Not only are U.S. farmers facing devastation, but U.S. fisheries say they are also facing disaster from the historic extreme weather of 2019 as the flood waters reach down to them as well.
The governor of Louisiana says floodwaters from the Midwest are also severely hurting people who make their living from coastal seafood. So he is asking the federal government to declare a fisheries disaster for the state.
Floodwaters rushing down into spillways north of New Orleans have killed oysters, hurt fish catches and damaged livelihoods, Gov. John Bel Edwards said in a letter to Commerce Secretary Wilbur Ross.
Brad Robin, whose family controls about 10,000 acres or 4,000 hectares of fishing leases in Louisiana waters, said “on a scale of 1 to 10, we are 9-and-a-half destroyed.”
And the full impact on the fisheries won’t be known for some time as the huge amounts of water in the Mississippi River continues to make an impact on the downstream sensitive areas.
Also, Mississippi Governor Phil Bryant asked the U.S. Commerce Secretary for a fisheries disaster declaration as well, which would make federal grants, loans and other aid available to help affected people providing the U.S. its seafood.
Louisiana’s oyster harvest is 80% below average for this time of year and more oysters are expected to die, and shrimp landings were down 63% and blue crab landings down 45%. And there’s a drop in the fish catch nearing 35% with commercial fishing in trouble. And the die-offs are just as bad in Mississippi.
Additionally, scientists say this year’s flooding could bring a near-record marine life dead zone in the gulf, as the Mississippi River watershed drains 41% of the continental United States, and the breadbasket of the central U.S. had a historic wet year.
The prolonged flooding has raised the Mississippi River so high for so long that for the first time ever, the Army Corps of Engineers opened certain spillways not once but twice this year.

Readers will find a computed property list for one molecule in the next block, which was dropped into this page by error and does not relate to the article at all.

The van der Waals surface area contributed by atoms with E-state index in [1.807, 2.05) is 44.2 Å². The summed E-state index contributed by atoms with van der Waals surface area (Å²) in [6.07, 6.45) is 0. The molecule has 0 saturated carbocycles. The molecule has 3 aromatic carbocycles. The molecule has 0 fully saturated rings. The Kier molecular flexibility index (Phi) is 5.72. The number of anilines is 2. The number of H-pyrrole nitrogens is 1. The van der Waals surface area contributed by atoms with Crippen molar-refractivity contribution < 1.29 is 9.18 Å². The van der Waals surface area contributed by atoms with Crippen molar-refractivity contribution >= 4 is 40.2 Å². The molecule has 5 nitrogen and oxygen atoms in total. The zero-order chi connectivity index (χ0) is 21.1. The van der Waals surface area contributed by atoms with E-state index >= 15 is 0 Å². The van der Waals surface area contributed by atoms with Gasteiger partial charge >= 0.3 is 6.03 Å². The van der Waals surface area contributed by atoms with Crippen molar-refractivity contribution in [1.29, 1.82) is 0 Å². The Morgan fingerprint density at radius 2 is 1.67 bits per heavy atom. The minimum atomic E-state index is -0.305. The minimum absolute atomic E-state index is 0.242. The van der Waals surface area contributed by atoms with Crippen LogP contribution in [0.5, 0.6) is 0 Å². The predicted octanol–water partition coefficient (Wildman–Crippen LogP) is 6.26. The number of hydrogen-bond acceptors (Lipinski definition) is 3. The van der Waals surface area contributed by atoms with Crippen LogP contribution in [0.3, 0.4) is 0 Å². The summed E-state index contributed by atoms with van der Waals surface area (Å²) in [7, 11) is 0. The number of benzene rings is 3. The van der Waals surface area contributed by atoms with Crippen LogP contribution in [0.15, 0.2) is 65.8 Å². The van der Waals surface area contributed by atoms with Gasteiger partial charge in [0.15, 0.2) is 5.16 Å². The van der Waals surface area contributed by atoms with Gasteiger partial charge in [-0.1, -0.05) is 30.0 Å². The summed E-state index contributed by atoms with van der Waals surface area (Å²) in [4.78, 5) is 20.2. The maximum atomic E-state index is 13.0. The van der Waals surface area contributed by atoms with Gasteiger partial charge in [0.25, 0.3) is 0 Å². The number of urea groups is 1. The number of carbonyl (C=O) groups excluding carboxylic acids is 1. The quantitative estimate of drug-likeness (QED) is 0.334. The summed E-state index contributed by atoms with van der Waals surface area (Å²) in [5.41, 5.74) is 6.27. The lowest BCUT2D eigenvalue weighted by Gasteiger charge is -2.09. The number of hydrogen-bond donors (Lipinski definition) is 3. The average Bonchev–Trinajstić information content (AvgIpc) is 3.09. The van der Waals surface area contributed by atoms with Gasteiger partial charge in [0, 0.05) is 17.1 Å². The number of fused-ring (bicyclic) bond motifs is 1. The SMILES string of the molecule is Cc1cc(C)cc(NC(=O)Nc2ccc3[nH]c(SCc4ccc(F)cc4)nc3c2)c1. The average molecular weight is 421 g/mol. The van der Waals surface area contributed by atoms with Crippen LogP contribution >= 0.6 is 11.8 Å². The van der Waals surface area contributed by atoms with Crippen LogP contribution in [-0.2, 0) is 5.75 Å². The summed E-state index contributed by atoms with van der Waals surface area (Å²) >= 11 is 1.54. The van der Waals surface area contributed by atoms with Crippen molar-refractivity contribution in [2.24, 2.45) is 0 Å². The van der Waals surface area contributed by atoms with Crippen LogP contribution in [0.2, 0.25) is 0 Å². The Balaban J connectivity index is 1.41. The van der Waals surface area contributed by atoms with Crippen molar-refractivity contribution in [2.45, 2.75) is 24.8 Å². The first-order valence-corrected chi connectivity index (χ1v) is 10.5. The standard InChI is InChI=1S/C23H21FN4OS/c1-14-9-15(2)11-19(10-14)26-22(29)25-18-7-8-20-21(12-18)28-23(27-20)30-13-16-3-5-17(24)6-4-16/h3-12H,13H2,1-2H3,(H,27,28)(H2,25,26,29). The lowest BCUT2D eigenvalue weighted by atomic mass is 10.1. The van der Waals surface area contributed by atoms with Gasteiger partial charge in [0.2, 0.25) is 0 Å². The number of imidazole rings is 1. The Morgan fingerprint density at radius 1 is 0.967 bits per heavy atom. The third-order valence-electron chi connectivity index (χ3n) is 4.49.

And the National Oceanic and Atmospheric Administration scientists said they’re investigating whether the floodwater and lingering effects of the BP oil spill contributed to the deaths of at least 279 bottle nose dolphins from Louisiana to the Florida Panhandle, triple the usual number.
Louisiana Wildlife and Fisheries Assistant Secretary Patrick Banks said, “The difficulty is, when will this even be over?” As he said the high water may last “well through the summer.”
And these events and conditions are a sign how nature can be linked prophetically to the Scriptures in bringing about the Last Days environment of prophecy.
Where the Biblical prophecies (Matthew 24, Luke 21, Revelation 6, Revelation 16) foretell how that extreme weather and famine will be signs of the Last Days indicating the coming end of the age.
Revealing its time to prepare for the nearing appearance of Jesus Christ by being born again spiritually into the Kingdom of God as Jesus said we must (John 3) and His Apostles (Matthew 16:19) who were authorized described how (Acts 2). Which brings peace and joy in the Holy Spirit in this life and eternal life in the world to come.
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